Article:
Tuesday, November 10, 2009

Coroners' laws have changed

It used to be that, after a person died, the Coroner determined the cause of death in a public hearing, or inquest. The Coroner is an elected official of the county; in our case here in McHenry County, the Coroner is Marlene Lantz.

From the McHenry County government website comes the Mission Statement:

"The McHenry County Coroner's Office exists to provide the people of McHenry County with a thorough investigation in the event of a death. This investigation may include, but is not limited to, autopsy, toxicology tests, metabolic studies, x-rays, entomological studies, and personal as well as psychiatric history. These procedures are done to insure that the facts surrounding the death are brought forward, and if an Inquest is held, the jury will have as many facts as possible to arrive at a manner of death."

The inquest was held in public at an announced date and time.

This morning I was told that about two-three years ago the laws changed. A coroner can hold a closed meeting in the office and discuss the circumstances of a death and assign a cause from one of five choices: 1. accident; 2. homicide; 3. suicide; 4. natural causes; 5. undetermined. At that meeting the participants can decide whether an inquest is to be held. Family members and police do not attend that meeting in the Coroner's office. After that meeting, the cause of death (from choices 1-5) can be announced by that office.

If the participants decide that an inquest is to be scheduled, then it is conducted in public.

Last week a woman died in Lake in the Hills. I could be mistaken, but I don't recall reading anything in the Northwest Herald or the Daily Herald about her death until the obituary was published. The obituary did not mention the cause of death.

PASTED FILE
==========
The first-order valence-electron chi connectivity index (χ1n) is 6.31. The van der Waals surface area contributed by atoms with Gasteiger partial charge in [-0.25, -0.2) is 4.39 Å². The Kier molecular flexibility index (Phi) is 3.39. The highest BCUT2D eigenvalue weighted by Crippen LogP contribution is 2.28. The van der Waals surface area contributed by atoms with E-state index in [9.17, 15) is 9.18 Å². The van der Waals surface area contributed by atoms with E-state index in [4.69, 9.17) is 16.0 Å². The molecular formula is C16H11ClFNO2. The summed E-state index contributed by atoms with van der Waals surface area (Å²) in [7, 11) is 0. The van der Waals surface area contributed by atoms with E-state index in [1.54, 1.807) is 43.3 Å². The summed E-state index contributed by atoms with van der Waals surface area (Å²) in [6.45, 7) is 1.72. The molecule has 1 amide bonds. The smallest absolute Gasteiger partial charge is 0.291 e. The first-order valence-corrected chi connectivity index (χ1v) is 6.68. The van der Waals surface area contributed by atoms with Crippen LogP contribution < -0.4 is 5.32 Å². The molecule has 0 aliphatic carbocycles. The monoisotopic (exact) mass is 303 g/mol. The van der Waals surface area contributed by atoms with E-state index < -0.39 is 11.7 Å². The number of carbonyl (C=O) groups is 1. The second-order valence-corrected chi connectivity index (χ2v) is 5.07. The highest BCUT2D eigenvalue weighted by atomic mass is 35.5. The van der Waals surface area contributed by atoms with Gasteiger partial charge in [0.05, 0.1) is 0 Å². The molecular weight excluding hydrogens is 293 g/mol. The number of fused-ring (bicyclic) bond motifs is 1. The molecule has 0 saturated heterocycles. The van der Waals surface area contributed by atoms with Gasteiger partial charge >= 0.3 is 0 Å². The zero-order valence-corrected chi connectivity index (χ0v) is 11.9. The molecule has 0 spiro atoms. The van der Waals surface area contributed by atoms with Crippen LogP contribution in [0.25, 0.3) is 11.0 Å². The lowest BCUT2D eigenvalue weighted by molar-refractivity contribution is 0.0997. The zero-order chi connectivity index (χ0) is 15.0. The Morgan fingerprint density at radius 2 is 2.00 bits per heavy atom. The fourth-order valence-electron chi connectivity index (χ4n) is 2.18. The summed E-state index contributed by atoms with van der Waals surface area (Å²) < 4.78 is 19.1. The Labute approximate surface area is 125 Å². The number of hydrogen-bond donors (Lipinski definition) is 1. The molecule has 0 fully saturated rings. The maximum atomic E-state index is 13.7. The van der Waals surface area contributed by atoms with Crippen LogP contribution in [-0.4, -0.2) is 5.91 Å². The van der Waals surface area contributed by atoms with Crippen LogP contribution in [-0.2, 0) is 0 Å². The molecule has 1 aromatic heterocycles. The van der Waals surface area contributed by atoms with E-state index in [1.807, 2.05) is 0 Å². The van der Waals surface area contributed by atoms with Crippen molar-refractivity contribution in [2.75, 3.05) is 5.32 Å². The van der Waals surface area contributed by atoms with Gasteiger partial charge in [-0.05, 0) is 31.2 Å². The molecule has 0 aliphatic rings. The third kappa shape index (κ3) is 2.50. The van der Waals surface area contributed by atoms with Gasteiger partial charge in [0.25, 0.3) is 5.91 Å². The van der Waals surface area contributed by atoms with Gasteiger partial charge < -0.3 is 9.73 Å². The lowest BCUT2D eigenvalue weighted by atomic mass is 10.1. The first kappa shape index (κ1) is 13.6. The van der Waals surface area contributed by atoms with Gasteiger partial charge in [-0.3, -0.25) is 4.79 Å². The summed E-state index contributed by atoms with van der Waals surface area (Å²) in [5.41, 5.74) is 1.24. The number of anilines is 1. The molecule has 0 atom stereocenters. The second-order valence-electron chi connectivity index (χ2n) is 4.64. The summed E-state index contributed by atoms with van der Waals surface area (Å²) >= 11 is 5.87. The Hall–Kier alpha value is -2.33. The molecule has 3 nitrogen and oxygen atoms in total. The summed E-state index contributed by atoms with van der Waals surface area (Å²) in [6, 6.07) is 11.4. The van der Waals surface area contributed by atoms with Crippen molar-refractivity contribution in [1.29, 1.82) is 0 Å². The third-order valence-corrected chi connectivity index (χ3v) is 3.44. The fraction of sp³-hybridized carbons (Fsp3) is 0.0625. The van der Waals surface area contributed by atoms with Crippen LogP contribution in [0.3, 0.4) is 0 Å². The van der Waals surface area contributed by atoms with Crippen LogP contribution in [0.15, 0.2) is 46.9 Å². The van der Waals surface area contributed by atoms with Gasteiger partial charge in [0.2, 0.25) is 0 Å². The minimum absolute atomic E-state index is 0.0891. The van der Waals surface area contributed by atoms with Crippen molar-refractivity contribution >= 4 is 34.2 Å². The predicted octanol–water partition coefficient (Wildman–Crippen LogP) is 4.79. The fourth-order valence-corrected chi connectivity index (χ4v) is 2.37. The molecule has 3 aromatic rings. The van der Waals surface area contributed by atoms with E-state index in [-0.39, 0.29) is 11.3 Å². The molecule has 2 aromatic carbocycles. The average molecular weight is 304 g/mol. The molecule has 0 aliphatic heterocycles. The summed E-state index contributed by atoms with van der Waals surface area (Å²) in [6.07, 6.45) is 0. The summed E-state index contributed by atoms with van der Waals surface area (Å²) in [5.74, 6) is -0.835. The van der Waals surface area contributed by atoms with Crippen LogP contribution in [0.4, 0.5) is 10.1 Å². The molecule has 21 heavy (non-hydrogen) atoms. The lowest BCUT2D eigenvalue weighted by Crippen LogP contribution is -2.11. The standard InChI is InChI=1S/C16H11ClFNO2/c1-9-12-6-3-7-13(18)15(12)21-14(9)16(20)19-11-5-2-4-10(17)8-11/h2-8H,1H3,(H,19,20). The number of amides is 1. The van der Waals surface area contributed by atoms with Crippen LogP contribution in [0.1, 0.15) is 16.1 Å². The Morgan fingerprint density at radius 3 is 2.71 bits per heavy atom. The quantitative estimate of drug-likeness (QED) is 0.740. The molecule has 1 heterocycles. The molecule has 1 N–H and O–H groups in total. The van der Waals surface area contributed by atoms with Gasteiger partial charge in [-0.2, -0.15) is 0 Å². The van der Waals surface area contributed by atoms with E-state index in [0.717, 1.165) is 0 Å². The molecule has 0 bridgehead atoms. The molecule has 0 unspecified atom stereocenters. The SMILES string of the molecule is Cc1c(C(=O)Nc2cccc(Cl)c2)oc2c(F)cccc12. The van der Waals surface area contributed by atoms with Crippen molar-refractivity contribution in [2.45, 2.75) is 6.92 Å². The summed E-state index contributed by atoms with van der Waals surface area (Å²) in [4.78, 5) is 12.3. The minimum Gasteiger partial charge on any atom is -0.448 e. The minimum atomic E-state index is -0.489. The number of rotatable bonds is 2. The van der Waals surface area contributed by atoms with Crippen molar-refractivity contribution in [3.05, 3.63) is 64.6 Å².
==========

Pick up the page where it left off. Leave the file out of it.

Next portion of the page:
According to the Lake in the Hills Police Department the case is open, and the investigation is pending. The Lake in the Hills PD Investigations Division is handling the investigation.

A community can support family survivors in many ways. Nothing needs to become sensationalized about a person's death but, when no news is released because of confidentiality or privacy, then a community cannot fully support a grieving family. And the longer that preliminary information is withheld, the more interest the public might take.

The Goal of the McHenry County Coroner's Office is equally important to the Mission:

"It is the goal of the McHenry County Coroner's Office to not only thoroughly investigate deaths that occur in McHenry County, but also to prevent as many deaths as possible. This is accomplished through education. Several presentations are given each year at local high school health classes and pre-prom programs to alert the students to the dangers of drug and alcohol abuse. We also give programs to various service groups and the general public to inform them of the duties and workings of our office. The Coroner's Office also co-sponsors training programs for paramedics, police officers and other emergency workers to enhance current to enhance current job knowledge and skills.

A worthy component of the Goal is prevention of as many deaths as possible. When the public is informed of causes of death, it can be more alert to situations that might result in deaths.

(The above article was edited at 11:43AM)


MindlessWizard said...

Get over it! This is NOT newsworthy Frank! Your starting to lose my vote....

Whitmore2 said...

Perhaps the family of the deceased wanted the details kept private. I don't see why it's pertinent for you or me to know the details.

Kyle S. said...

And what was the point...?